The former ruler of Chitral, His Highness Saiful Mulk Nasir breathed his last in Islamabad on October 18, 2011 after brief illness.
The deceased was made Chitral’s ruler or mehtar in 1954 after his father His Highness Saifur Rehman was killed in a tragic air crash over the Lowari Pass. Saiful Mulk was just four-year old at that time. The government of Pakistan had formed the Regency Council to rule the state till he came of age.
Saiful Mulk got his education at the Aitchison College, Lahore. In 1966, while still at school, he was installed as the constitutional ruler of Chitral.
He, however, never got the chance to rule the state, which was merged into West Pakistan in 1969. Zulfikar Ali Bhutto during his visit to Chitral in 1971 asked Saiful Mulk to join the Foreign Service of Pakistan. He agreed and served in various capacities in Hong Kong and Turkey. He later sought premature retirement.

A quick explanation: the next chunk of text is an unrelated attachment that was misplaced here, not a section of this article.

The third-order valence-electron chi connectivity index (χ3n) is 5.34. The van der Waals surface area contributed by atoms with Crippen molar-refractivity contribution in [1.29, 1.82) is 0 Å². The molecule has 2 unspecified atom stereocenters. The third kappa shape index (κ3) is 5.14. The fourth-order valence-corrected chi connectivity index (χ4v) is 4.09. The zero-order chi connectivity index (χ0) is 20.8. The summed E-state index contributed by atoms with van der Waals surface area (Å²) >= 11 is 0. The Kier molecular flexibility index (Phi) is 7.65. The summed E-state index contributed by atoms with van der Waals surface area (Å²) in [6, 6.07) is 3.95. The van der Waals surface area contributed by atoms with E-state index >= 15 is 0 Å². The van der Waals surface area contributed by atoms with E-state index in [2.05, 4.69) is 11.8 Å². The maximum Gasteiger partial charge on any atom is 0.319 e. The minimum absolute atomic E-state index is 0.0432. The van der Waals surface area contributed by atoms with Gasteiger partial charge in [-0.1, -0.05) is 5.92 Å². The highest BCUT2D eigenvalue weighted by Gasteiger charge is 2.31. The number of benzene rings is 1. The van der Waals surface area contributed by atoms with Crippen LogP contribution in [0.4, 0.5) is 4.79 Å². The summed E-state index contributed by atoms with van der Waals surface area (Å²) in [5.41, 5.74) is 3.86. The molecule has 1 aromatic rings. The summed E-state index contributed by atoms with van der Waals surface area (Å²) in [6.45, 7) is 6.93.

The former Chitral ruler led a private life and rarely participated in public affairs. He mostly stayed in Islamabad.
Saiful Mulk was known as a simple and down to earth person and was held in high esteem by the people of Chitral. He distributed a large part of his property to the poor people in Chitral. Scores of his admirers were making their way to Chitral town and converging on the local fort as they waited for his body to be brought to his native area from Islamabad for burial.
The death of Saiful Mulk marked the end of an era in Chitral’s history, which was associated with the rule of the Katore family, one of the longest ruling dynasties of the Subcontinent.
The British recognised the importance of Chitral due to its proximity to the borders of Russia. The ruler of Chitral was held in high esteem and was given the title of His Highness and enjoyed an 11-gun salute.
Chitral had been an independent state with little connection to the Subcontinent with much of its history being shaped from the northeast.